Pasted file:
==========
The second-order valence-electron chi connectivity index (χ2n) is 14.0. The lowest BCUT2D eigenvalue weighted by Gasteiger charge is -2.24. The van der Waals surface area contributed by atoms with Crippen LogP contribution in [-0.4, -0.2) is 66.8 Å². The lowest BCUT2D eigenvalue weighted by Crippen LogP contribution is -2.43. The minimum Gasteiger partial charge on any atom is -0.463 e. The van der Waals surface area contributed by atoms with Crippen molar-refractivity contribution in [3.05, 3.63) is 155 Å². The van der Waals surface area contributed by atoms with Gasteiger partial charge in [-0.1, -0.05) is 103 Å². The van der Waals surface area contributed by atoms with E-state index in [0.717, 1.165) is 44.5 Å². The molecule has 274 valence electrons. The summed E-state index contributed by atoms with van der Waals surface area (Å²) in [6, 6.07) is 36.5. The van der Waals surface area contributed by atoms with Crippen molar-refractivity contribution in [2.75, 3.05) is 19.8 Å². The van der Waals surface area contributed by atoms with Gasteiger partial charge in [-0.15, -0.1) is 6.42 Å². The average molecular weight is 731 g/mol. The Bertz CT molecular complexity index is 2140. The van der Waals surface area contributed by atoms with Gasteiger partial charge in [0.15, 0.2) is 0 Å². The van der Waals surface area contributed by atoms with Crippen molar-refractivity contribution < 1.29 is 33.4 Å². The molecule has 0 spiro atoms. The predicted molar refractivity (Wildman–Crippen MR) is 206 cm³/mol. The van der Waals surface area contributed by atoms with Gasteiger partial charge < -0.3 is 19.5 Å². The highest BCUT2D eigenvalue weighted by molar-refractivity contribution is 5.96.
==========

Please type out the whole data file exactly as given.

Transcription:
The second-order valence-electron chi connectivity index (χ2n) is 14.0. The lowest BCUT2D eigenvalue weighted by Gasteiger charge is -2.24. The van der Waals surface area contributed by atoms with Crippen LogP contribution in [-0.4, -0.2) is 66.8 Å². The lowest BCUT2D eigenvalue weighted by Crippen LogP contribution is -2.43. The minimum Gasteiger partial charge on any atom is -0.463 e. The van der Waals surface area contributed by atoms with Crippen molar-refractivity contribution in [3.05, 3.63) is 155 Å². The van der Waals surface area contributed by atoms with Gasteiger partial charge in [-0.1, -0.05) is 103 Å². The van der Waals surface area contributed by atoms with E-state index in [0.717, 1.165) is 44.5 Å². The molecule has 274 valence electrons. The summed E-state index contributed by atoms with van der Waals surface area (Å²) in [6, 6.07) is 36.5. The van der Waals surface area contributed by atoms with Crippen molar-refractivity contribution in [2.75, 3.05) is 19.8 Å². The van der Waals surface area contributed by atoms with Gasteiger partial charge in [-0.15, -0.1) is 6.42 Å². The average molecular weight is 731 g/mol. The Bertz CT molecular complexity index is 2140. The van der Waals surface area contributed by atoms with Gasteiger partial charge in [0.15, 0.2) is 0 Å². The van der Waals surface area contributed by atoms with Crippen molar-refractivity contribution < 1.29 is 33.4 Å². The molecule has 0 spiro atoms. The predicted molar refractivity (Wildman–Crippen MR) is 206 cm³/mol. The van der Waals surface area contributed by atoms with Gasteiger partial charge < -0.3 is 19.5 Å². The highest BCUT2D eigenvalue weighted by molar-refractivity contribution is 5.96.